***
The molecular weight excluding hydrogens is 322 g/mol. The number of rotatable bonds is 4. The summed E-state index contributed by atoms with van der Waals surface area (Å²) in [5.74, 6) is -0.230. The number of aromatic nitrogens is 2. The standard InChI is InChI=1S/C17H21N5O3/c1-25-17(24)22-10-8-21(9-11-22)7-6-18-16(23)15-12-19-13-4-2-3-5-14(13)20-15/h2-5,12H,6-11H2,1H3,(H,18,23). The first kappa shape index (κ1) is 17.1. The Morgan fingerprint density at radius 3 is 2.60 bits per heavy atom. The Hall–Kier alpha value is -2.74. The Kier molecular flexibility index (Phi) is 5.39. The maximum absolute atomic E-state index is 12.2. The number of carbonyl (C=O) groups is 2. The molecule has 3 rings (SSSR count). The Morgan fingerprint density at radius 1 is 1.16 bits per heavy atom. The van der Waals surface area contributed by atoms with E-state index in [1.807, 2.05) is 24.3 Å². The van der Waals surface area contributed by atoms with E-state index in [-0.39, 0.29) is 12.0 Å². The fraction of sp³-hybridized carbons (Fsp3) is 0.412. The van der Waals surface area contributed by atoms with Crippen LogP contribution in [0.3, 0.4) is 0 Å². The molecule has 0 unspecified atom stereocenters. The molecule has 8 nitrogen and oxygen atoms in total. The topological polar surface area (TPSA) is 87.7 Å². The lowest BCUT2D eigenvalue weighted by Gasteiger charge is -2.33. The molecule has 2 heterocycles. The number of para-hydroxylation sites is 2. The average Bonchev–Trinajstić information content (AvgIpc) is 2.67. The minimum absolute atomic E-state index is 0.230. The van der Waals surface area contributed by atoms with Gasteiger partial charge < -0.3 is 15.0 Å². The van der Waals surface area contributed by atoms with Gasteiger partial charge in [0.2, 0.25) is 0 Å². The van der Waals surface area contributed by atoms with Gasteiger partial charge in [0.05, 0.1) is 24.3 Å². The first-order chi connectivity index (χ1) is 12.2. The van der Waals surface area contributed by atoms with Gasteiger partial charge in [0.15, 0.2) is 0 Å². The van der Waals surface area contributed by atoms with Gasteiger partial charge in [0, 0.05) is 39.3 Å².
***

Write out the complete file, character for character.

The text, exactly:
The molecular weight excluding hydrogens is 322 g/mol. The number of rotatable bonds is 4. The summed E-state index contributed by atoms with van der Waals surface area (Å²) in [5.74, 6) is -0.230. The number of aromatic nitrogens is 2. The standard InChI is InChI=1S/C17H21N5O3/c1-25-17(24)22-10-8-21(9-11-22)7-6-18-16(23)15-12-19-13-4-2-3-5-14(13)20-15/h2-5,12H,6-11H2,1H3,(H,18,23). The first kappa shape index (κ1) is 17.1. The Morgan fingerprint density at radius 3 is 2.60 bits per heavy atom. The Hall–Kier alpha value is -2.74. The Kier molecular flexibility index (Phi) is 5.39. The maximum absolute atomic E-state index is 12.2. The number of carbonyl (C=O) groups is 2. The molecule has 3 rings (SSSR count). The Morgan fingerprint density at radius 1 is 1.16 bits per heavy atom. The van der Waals surface area contributed by atoms with E-state index in [1.807, 2.05) is 24.3 Å². The van der Waals surface area contributed by atoms with E-state index in [-0.39, 0.29) is 12.0 Å². The fraction of sp³-hybridized carbons (Fsp3) is 0.412. The van der Waals surface area contributed by atoms with Crippen LogP contribution in [0.3, 0.4) is 0 Å². The molecule has 0 unspecified atom stereocenters. The molecule has 8 nitrogen and oxygen atoms in total. The topological polar surface area (TPSA) is 87.7 Å². The lowest BCUT2D eigenvalue weighted by Gasteiger charge is -2.33. The molecule has 2 heterocycles. The number of para-hydroxylation sites is 2. The average Bonchev–Trinajstić information content (AvgIpc) is 2.67. The minimum absolute atomic E-state index is 0.230. The van der Waals surface area contributed by atoms with Gasteiger partial charge < -0.3 is 15.0 Å². The van der Waals surface area contributed by atoms with Gasteiger partial charge in [0.2, 0.25) is 0 Å². The van der Waals surface area contributed by atoms with Gasteiger partial charge in [0.05, 0.1) is 24.3 Å². The first-order chi connectivity index (χ1) is 12.2. The van der Waals surface area contributed by atoms with Gasteiger partial charge in [0.15, 0.2) is 0 Å². The van der Waals surface area contributed by atoms with Gasteiger partial charge in [0, 0.05) is 39.3 Å².